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In a world economy where ‘soft landing’ is the preferred scenario, Asia’s story of rebounding growth looks promising. But the rising tide won’t lift all boats, and there are at least three factors that could change the shape of this regional recovery: momentum in consumption, policymakers’ appetite for stepping up support, and the weakening external environment.
Mixed China macro
The Chinese economy is back following years of severe Covid restrictions, but the recovery is being unevenly distributed. In housing, sales are concentrated in top tier cities. A K-shape pattern is emerging among consumers, who appear happy to open their wallets for either cheap goods or luxury products, but less keen on mid-market items. Industrial activity is softer than expected and urban youth unemployment is at a record high of 20 per cent.
This is not good enough for policymakers, who have been reiterating their pro-growth stance since April’s politburo meeting. The People’s Bank of China has recently moved deeper into easing mode, cutting some benchmark lending rates after the biggest state banks lowered deposit rates. We think more easing measures are likely to follow, especially as low inflation affords Beijing some room for manoeuvre.
Other risks remain. Weaker local governments struggling to repay debt may require some central government help - even though rollover is more likely than bailout at this stage, and any aid may be delivered indirectly. A slightly weaker renminbi reflects the soft recovery and recent rate cuts, but also bolsters struggling exporters. On the plus side, households continue to add savings at near record levels, reflecting caution but also pent-up demand. Pockets of resilience are evident across the economy. The ride will be bumpy, but we expect China to comfortably reach its full-year 5 per cent GDP growth target .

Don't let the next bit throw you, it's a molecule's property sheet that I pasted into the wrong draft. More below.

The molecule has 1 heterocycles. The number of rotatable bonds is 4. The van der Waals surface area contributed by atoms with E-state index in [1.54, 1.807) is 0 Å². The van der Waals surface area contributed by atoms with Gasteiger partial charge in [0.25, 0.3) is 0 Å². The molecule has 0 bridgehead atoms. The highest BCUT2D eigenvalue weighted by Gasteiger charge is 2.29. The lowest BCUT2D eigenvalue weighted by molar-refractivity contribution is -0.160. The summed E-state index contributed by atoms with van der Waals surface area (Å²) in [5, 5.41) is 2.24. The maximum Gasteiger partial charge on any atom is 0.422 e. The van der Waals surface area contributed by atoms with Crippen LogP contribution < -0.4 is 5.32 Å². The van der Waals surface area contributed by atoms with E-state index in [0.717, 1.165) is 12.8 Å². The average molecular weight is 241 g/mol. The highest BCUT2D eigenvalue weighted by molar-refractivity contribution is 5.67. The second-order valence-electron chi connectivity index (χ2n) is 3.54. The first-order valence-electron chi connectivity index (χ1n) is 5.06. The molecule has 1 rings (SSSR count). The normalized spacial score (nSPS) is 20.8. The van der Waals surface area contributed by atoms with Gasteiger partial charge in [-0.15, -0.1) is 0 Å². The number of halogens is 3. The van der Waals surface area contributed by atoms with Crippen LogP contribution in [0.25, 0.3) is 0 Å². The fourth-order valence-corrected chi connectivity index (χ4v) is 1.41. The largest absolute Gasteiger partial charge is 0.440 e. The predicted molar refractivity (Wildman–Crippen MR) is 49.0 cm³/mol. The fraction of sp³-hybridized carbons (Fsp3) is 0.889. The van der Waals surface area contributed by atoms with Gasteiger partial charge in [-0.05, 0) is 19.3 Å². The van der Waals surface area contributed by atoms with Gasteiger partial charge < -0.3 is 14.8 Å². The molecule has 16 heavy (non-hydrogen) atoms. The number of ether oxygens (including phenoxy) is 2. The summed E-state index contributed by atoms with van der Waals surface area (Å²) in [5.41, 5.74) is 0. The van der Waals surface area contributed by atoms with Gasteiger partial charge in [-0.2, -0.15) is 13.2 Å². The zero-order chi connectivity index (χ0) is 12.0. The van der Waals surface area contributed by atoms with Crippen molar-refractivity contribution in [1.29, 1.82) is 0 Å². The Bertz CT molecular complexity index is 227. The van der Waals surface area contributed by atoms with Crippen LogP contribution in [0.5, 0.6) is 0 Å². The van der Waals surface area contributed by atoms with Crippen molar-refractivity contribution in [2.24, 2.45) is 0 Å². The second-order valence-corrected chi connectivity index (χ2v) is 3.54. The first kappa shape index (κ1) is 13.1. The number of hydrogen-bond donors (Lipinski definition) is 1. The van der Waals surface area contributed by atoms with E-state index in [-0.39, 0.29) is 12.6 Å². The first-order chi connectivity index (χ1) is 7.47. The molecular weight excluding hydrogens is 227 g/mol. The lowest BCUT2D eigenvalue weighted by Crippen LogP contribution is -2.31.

Bottom-up bright spots
On a recent research trip to Hefei, a developing city in China’s Anhui province, we detected growth in the semiconductors and electric vehicle (EV) industries on the back of solid municipal support. Across the country, we see officials turning more supportive to private-owned enterprises. That gives us some confidence in the bottom-up view, despite the markets pricing in further disappointment.
Chinese equities are cheap - trading at discount of roughly one fifth versus emerging markets - though that price tag is not unjustified in every part of the market. Paradoxically, stocks that sold off on recent macro concerns look among the most promising. High quality growth companies, including leaders in the consumer and internet sectors, are well placed to weather a weaker-than-expected economy. They are also beneficiaries of ongoing industry consolidation.
Beyond China, Japan’s new central bank governor Kazuo Ueda is undertaking a multi-month inflation review that could delay, though not deny, the Bank of Japan’s exit from yield curve control (YCC) and ultimately lead to the reversal of a decade-plus of ultralow rates.
Japan’s long-term trajectory looks more promising on several counts. Upticks in retail sales and corporate governance reforms point to opportunities to unlock value in equities, where global investors are under-allocated. An end to the deflationary mentality would make room for more rational capital allocation by companies, opening the door to more buybacks and dividend pay-outs.
Turning to south-east Asia, the region continues to reap the benefits of supply chain reconfiguration, with companies opting for a “China-plus-one” strategy to offset geopolitical risks. Indonesia is planting its flag in the global EV supply chain, with Malaysia and Vietnam doing the same in electronics. More broadly, Thailand, Macau, Japan and other regional tourist destinations will gain from mainland China’s re-opening.
India’s growth is holding up with an acceleration in the first quarter, helped by stronger exports and government spending. But external demand could wane if the world economy sours, especially if the US, its biggest trading partner, tips into recession. Pressure could then build on the Reserve Bank of India to change tack and cut rates.